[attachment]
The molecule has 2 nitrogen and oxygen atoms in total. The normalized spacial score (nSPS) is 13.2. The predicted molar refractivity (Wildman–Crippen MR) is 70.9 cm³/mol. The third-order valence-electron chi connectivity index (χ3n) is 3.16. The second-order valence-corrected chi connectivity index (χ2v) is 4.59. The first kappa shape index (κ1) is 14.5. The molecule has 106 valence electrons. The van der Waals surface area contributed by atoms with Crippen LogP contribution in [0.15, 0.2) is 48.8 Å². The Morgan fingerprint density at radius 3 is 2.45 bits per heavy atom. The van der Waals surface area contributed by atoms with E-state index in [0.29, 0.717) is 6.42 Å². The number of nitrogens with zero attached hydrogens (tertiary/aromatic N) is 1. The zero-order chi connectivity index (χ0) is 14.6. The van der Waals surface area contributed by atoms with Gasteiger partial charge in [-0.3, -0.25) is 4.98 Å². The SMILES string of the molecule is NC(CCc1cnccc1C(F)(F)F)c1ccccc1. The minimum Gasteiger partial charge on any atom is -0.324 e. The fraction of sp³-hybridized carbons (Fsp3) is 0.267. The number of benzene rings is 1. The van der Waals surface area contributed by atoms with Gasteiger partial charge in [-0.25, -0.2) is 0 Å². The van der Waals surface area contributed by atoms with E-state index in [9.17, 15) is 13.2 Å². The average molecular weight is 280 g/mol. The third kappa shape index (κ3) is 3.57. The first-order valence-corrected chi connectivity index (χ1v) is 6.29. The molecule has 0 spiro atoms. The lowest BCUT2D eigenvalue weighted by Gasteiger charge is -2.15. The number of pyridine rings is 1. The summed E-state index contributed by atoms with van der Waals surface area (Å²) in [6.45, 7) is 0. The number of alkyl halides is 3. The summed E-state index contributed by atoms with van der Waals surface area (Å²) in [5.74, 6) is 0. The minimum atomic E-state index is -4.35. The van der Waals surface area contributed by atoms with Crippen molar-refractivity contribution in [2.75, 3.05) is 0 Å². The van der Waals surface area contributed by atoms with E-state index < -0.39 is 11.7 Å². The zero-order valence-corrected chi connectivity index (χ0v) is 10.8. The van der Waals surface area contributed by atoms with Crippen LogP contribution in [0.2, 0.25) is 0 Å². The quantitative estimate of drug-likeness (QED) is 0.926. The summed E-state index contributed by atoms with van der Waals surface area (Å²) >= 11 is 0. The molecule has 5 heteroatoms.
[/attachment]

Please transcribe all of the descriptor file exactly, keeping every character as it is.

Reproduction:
The molecule has 2 nitrogen and oxygen atoms in total. The normalized spacial score (nSPS) is 13.2. The predicted molar refractivity (Wildman–Crippen MR) is 70.9 cm³/mol. The third-order valence-electron chi connectivity index (χ3n) is 3.16. The second-order valence-corrected chi connectivity index (χ2v) is 4.59. The first kappa shape index (κ1) is 14.5. The molecule has 106 valence electrons. The van der Waals surface area contributed by atoms with Crippen LogP contribution in [0.15, 0.2) is 48.8 Å². The Morgan fingerprint density at radius 3 is 2.45 bits per heavy atom. The van der Waals surface area contributed by atoms with E-state index in [0.29, 0.717) is 6.42 Å². The number of nitrogens with zero attached hydrogens (tertiary/aromatic N) is 1. The zero-order chi connectivity index (χ0) is 14.6. The van der Waals surface area contributed by atoms with Gasteiger partial charge in [-0.3, -0.25) is 4.98 Å². The SMILES string of the molecule is NC(CCc1cnccc1C(F)(F)F)c1ccccc1. The minimum Gasteiger partial charge on any atom is -0.324 e. The fraction of sp³-hybridized carbons (Fsp3) is 0.267. The number of benzene rings is 1. The van der Waals surface area contributed by atoms with Gasteiger partial charge in [-0.25, -0.2) is 0 Å². The van der Waals surface area contributed by atoms with E-state index in [9.17, 15) is 13.2 Å². The average molecular weight is 280 g/mol. The third kappa shape index (κ3) is 3.57. The first-order valence-corrected chi connectivity index (χ1v) is 6.29. The molecule has 0 spiro atoms. The lowest BCUT2D eigenvalue weighted by Gasteiger charge is -2.15. The number of pyridine rings is 1. The summed E-state index contributed by atoms with van der Waals surface area (Å²) in [6.45, 7) is 0. The number of alkyl halides is 3. The summed E-state index contributed by atoms with van der Waals surface area (Å²) in [5.74, 6) is 0. The minimum atomic E-state index is -4.35. The van der Waals surface area contributed by atoms with Crippen molar-refractivity contribution in [2.75, 3.05) is 0 Å². The van der Waals surface area contributed by atoms with E-state index < -0.39 is 11.7 Å². The zero-order valence-corrected chi connectivity index (χ0v) is 10.8. The van der Waals surface area contributed by atoms with Crippen LogP contribution in [0.2, 0.25) is 0 Å². The quantitative estimate of drug-likeness (QED) is 0.926. The summed E-state index contributed by atoms with van der Waals surface area (Å²) >= 11 is 0. The molecule has 5 heteroatoms.